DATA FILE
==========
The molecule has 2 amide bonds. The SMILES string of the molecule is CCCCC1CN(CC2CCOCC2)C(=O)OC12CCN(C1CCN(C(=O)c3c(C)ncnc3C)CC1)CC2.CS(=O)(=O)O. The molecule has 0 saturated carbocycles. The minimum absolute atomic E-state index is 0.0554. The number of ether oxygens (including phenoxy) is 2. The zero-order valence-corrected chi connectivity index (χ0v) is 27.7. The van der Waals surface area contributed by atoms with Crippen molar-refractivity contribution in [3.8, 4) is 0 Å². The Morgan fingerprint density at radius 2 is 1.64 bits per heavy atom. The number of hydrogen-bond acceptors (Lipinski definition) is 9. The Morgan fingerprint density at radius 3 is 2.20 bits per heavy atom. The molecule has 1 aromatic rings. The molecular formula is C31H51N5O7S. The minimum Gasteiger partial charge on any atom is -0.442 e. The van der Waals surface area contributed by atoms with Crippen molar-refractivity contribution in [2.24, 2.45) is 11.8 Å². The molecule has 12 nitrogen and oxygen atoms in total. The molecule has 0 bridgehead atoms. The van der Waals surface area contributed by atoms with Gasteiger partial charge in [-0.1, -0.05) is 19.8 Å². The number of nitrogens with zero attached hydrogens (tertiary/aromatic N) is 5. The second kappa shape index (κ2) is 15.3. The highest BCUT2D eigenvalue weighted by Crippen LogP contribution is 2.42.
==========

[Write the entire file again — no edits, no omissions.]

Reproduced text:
The molecule has 2 amide bonds. The SMILES string of the molecule is CCCCC1CN(CC2CCOCC2)C(=O)OC12CCN(C1CCN(C(=O)c3c(C)ncnc3C)CC1)CC2.CS(=O)(=O)O. The molecule has 0 saturated carbocycles. The minimum absolute atomic E-state index is 0.0554. The number of ether oxygens (including phenoxy) is 2. The zero-order valence-corrected chi connectivity index (χ0v) is 27.7. The van der Waals surface area contributed by atoms with Crippen molar-refractivity contribution in [3.8, 4) is 0 Å². The Morgan fingerprint density at radius 2 is 1.64 bits per heavy atom. The number of hydrogen-bond acceptors (Lipinski definition) is 9. The Morgan fingerprint density at radius 3 is 2.20 bits per heavy atom. The molecule has 1 aromatic rings. The molecular formula is C31H51N5O7S. The minimum Gasteiger partial charge on any atom is -0.442 e. The van der Waals surface area contributed by atoms with Crippen molar-refractivity contribution in [2.24, 2.45) is 11.8 Å². The molecule has 12 nitrogen and oxygen atoms in total. The molecule has 0 bridgehead atoms. The van der Waals surface area contributed by atoms with Gasteiger partial charge in [-0.1, -0.05) is 19.8 Å². The number of nitrogens with zero attached hydrogens (tertiary/aromatic N) is 5. The second kappa shape index (κ2) is 15.3. The highest BCUT2D eigenvalue weighted by Crippen LogP contribution is 2.42.